NEW YORK (MainStreet) — Much of the coverage of President Obama’s budget for the 2013 fiscal year focused on the administration’s projection that the national deficit will stay higher than $1 trillion through the end of his first term, a sobering estimate to be sure.
Looking past the deficit numbers though, the president’s budget answers what is arguably a more pressing question for many Americans: What does the Obama administration intend to do to spur job growth in the coming year? The short answer is they are still hoping to push through many of the same proposals that the president has promoted in speeches during the past six months.
The budget sets aside $350 billion for short-term measures to boost job growth, including $50 billion in infrastructure spending on roads and bridges, $30 billion to help states hire more teachers and first responders as well as tax credits for small businesses that add jobs and manufacturers who bring jobs back from overseas. The budget also leaves room for an extension of the payroll tax cut – something Congress is currently fighting over – which would likely cost about $100 billion.
If these policies sound familiar, it’s because most were part of the American Jobs Act, a $450 billion package of legislation that President Obama first proposed in September to accelerate the economic recovery. Congress has so far failed to come together to pass the provisions in this package and it’s unlikely much progress will be made in this election year.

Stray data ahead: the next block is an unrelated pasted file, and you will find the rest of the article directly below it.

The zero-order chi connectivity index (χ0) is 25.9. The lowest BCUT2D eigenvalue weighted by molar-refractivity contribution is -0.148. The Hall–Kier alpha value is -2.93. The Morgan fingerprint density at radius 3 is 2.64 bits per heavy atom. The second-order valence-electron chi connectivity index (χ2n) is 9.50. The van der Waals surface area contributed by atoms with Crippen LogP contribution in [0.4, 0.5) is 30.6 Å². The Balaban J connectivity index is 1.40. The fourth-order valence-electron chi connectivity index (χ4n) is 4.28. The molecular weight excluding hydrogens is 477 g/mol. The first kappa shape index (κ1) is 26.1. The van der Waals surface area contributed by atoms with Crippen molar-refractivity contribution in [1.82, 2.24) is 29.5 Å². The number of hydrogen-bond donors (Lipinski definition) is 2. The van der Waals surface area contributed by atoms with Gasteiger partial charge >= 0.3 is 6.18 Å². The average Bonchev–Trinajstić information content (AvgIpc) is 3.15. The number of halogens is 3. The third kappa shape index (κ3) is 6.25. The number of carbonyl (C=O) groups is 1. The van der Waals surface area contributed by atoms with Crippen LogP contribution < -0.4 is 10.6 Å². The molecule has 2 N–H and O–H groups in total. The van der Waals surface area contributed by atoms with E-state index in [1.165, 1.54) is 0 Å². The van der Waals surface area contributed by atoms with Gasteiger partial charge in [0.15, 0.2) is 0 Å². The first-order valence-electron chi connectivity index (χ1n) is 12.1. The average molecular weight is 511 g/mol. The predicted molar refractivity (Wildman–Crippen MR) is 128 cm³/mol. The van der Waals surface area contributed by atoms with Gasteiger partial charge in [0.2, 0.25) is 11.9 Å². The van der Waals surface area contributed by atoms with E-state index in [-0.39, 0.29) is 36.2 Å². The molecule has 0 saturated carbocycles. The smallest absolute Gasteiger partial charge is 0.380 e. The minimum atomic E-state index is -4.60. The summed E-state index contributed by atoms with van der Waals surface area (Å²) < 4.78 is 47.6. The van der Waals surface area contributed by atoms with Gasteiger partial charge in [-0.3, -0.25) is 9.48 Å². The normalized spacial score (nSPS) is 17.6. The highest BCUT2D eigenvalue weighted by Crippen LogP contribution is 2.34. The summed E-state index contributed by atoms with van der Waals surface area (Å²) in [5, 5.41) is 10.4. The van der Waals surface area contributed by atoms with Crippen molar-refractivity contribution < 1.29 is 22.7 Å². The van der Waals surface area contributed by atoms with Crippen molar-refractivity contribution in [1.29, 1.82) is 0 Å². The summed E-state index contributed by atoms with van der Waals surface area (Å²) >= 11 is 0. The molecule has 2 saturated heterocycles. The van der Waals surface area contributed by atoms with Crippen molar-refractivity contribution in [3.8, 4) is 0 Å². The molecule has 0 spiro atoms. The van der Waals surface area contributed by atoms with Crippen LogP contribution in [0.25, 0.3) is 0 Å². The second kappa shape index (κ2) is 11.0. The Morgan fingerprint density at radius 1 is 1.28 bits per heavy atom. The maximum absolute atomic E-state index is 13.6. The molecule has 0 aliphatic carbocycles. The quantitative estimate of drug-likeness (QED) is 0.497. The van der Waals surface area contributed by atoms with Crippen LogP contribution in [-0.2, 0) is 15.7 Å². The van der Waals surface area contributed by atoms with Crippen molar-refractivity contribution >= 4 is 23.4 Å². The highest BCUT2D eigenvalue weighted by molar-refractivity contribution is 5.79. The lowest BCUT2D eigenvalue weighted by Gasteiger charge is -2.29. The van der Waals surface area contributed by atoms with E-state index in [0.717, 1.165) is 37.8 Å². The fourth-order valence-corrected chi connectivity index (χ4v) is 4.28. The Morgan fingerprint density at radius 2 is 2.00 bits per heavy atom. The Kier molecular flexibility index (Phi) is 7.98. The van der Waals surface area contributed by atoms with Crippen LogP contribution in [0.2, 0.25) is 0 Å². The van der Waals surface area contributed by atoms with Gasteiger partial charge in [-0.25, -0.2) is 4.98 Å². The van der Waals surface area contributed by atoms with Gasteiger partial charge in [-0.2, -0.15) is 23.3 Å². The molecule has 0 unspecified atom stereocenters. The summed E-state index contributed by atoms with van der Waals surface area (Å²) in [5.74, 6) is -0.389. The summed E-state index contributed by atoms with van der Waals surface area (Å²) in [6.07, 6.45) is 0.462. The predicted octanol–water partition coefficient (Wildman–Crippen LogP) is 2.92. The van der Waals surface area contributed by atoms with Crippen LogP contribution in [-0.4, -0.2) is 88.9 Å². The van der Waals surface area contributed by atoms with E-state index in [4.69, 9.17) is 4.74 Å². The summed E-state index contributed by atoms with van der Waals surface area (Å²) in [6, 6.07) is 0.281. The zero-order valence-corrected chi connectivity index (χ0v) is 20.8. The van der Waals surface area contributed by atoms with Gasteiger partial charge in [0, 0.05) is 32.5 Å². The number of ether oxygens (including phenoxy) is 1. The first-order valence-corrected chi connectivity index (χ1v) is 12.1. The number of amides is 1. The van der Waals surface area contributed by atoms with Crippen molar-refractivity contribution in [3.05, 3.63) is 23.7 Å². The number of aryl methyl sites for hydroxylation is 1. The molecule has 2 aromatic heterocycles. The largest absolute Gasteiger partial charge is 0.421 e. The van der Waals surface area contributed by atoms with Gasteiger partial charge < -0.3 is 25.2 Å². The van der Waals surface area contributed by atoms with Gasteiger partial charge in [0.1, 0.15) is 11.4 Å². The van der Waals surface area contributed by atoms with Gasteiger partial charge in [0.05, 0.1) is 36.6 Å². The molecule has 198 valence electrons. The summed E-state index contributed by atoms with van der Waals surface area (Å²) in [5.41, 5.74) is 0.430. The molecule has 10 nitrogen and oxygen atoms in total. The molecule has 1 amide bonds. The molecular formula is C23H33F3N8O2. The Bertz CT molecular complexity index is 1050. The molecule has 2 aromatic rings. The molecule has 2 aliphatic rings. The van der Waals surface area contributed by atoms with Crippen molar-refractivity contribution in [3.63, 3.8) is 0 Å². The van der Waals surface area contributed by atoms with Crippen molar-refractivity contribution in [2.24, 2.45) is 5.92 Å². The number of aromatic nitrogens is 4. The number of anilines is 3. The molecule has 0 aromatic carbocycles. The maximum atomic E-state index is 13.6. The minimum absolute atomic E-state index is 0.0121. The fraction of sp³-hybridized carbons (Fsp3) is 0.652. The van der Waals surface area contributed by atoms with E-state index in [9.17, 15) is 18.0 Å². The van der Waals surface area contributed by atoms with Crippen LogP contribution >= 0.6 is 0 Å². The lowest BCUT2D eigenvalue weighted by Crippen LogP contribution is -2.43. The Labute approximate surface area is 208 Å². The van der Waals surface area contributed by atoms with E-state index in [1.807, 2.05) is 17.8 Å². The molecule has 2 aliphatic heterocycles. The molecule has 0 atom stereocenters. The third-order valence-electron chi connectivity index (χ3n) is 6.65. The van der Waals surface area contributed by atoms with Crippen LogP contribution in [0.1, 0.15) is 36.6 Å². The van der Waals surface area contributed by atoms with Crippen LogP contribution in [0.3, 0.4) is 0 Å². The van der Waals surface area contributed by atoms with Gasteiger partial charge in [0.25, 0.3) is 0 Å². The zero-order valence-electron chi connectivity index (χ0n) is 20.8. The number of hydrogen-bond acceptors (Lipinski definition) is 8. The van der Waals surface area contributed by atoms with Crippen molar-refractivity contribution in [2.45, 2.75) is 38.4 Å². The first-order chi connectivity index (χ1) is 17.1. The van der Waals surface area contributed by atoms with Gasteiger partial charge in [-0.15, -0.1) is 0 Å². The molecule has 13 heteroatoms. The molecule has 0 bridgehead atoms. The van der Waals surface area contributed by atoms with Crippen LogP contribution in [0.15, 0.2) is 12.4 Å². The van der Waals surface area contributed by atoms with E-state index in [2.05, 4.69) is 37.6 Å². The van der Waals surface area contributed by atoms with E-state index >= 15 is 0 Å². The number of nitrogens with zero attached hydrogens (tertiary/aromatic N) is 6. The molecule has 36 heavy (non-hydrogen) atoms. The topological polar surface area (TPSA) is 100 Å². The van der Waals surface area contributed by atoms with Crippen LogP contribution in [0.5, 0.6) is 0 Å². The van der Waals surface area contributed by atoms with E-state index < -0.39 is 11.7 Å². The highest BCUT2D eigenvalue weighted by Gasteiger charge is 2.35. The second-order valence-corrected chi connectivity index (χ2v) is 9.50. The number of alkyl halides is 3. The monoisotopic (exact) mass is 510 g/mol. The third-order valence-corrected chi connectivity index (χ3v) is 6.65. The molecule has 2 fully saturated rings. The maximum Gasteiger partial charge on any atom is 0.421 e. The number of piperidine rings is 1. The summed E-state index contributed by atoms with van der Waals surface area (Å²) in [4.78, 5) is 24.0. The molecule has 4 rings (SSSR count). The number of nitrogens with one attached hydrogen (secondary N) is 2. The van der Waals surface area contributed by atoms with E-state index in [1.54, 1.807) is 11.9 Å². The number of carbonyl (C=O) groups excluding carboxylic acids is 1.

After the president announced the American Jobs Act last year, one economist told MainStreet that it could help save or create 4.3 million jobs in 2012 and push unemployment below 8%, 1.6 million of which came from an extension of unemployment benefits and payroll tax cuts. However, these estimates were based on the assumption that all provisions in the legislation would be approved and that more than $400 billion would be pumped into the economy throughout 2012, giving it a big jolt. Even if Congress miraculously approved the wish list of job creation policies in the latest budget, the $350 billion in proposals is a smaller investment than the original jobs legislation, meaning its impact on the economy will be smaller as well.
The truth though is that Congress has already shown resistance to approving infrastructure spending, federal aid to states and unemployment benefits, which may explain why the administration is taking a firm stand on the payroll tax cut extension. Based on this list of ideas, it may just be the only significant job creation proposal the Obama administration has left with any chance of passing before the election.